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Emirates Team New Zealand will have until the end of March next year to set the location for the 37th America's Cup, with the new deadline revealed in the Protocol for the event.
It comes after the initial date for selecting a host passed in mid-September, with Team New Zealand delaying their decision to allow more time to find the right venue - with Cork (Ireland), Barcelona (Spain) and Jeddah (Saudi Arabia) thought to be among the contenders should the event head offshore.
The new date is one of several key points released in the Protocol - a document which sets the foundations and rules of participation for all teams in the event, and records the items of mutual consent under the America's Cup Deed of Gift agreed between the Defender and the Challenger of Record which establishes the basis for a multi challenger event.
Cost reduction has been a key consideration in establishing the Protocol for the 37th edition of the Cup, as the cost of putting together a competitive campaign in the last edition saw just three challengers make it to the starting line in Auckland in late 2020.
Teams will only be allowed to build one new vessel for the 2024 regatta, with the AC75 confirmed as the class to be used in the next two editions of the Cup, and the introduction of the multipurpose One Design AC40 class which teams will be able to convert and use for testing, component development and Match Race training.
There will be up to three preliminary regattas requiring the participation of competitors, the first two to be sailed in AC40 yachts, with the third sailed in AC75s at the Match Venue just before the Challenger Selection Series. The AC40 class will also be used for the women's and youth America's Cup regattas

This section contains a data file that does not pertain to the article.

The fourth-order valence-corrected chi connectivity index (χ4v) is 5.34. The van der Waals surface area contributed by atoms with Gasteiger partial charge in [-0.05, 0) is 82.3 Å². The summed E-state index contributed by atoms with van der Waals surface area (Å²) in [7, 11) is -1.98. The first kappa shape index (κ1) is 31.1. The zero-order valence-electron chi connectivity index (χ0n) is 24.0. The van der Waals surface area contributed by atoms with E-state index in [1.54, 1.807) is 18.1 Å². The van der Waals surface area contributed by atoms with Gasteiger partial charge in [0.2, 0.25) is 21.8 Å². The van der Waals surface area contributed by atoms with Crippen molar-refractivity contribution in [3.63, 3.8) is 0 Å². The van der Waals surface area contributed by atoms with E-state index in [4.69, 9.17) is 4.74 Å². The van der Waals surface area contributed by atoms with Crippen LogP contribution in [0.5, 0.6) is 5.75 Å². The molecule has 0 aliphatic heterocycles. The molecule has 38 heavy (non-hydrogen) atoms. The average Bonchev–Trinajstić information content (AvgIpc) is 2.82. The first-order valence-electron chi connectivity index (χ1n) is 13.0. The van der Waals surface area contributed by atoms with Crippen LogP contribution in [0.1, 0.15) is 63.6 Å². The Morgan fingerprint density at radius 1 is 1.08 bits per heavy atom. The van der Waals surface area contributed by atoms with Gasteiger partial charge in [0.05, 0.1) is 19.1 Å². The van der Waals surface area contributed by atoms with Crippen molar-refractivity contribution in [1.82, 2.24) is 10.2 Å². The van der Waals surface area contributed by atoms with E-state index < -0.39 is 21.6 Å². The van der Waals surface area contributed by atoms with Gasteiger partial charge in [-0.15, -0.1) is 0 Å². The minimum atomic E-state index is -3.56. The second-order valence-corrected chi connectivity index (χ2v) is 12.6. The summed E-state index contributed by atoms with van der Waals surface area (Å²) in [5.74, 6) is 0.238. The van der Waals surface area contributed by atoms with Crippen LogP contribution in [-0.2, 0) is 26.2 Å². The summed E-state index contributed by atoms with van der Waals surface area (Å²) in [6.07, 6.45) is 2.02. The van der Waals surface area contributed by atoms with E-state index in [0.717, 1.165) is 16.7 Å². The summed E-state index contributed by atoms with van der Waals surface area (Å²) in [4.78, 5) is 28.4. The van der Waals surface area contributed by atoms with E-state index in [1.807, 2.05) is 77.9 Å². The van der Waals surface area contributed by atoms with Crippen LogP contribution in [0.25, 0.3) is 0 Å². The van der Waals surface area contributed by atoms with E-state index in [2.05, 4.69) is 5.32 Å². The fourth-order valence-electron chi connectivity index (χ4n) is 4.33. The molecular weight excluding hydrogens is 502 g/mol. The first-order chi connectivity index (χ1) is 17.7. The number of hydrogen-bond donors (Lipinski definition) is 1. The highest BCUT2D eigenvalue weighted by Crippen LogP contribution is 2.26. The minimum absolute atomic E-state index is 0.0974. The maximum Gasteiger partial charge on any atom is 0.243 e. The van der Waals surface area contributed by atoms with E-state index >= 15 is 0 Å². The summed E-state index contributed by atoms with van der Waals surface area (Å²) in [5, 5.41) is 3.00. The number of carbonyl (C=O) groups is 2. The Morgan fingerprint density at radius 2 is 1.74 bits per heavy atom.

An updated 'Version 2' of the AC75 Class Rule has also been released, which specifies
the latest requirements to be class legal including modification requirements for new
teams buying 'Version 1 AC75's' that were built and used by teams competing in
Sir Ben Ainslie, team principal and chief executive of Challenger of Record INEOS Britannia, said the Protocol for the next edition of the Cup was taking the competition in the right direction.
"The Protocol this time around will see reduced team operating costs without compromising any of the technical development which the Cup is so famous for. There is an opportunity for change, so for AC37 we will see the first Women's America's Cup Regatta and we also welcome back the Youth America's Cup."
Existing teams are not permitted to sail their AC75s before the 17th September 2022, however new Challengers that have purchased a secondhand AC75 are permitted to sail it for 20 days from 17th June 2022.
Entries for challengers will open on December 1, with the entry period closing on July 31 next year. However, late entries may be accepted up until May 31, 2023.
"A lot of work has gone into the AC37 Protocol and we extend our thanks and gratitude to Emirates Team New Zealand and the Challenger of Record - the Royal Yacht Squadron and INEOS Britannia - for their hard work and commitment to an exciting 37th America's Cup," Royal New Zealand Yacht Squadron commodore Aaron Young said.
"Clearly the 36th America's Cup was hugely successful despite the difficulties and huge restrictions due to dealing with Covid-19 pandemic in New Zealand and globally. But as custodians of the America's Cup along with Emirates Team New Zealand, it is our responsibility to keep building the event for the good of the America's Cup, and the sport."
- Christopher Reive, NZH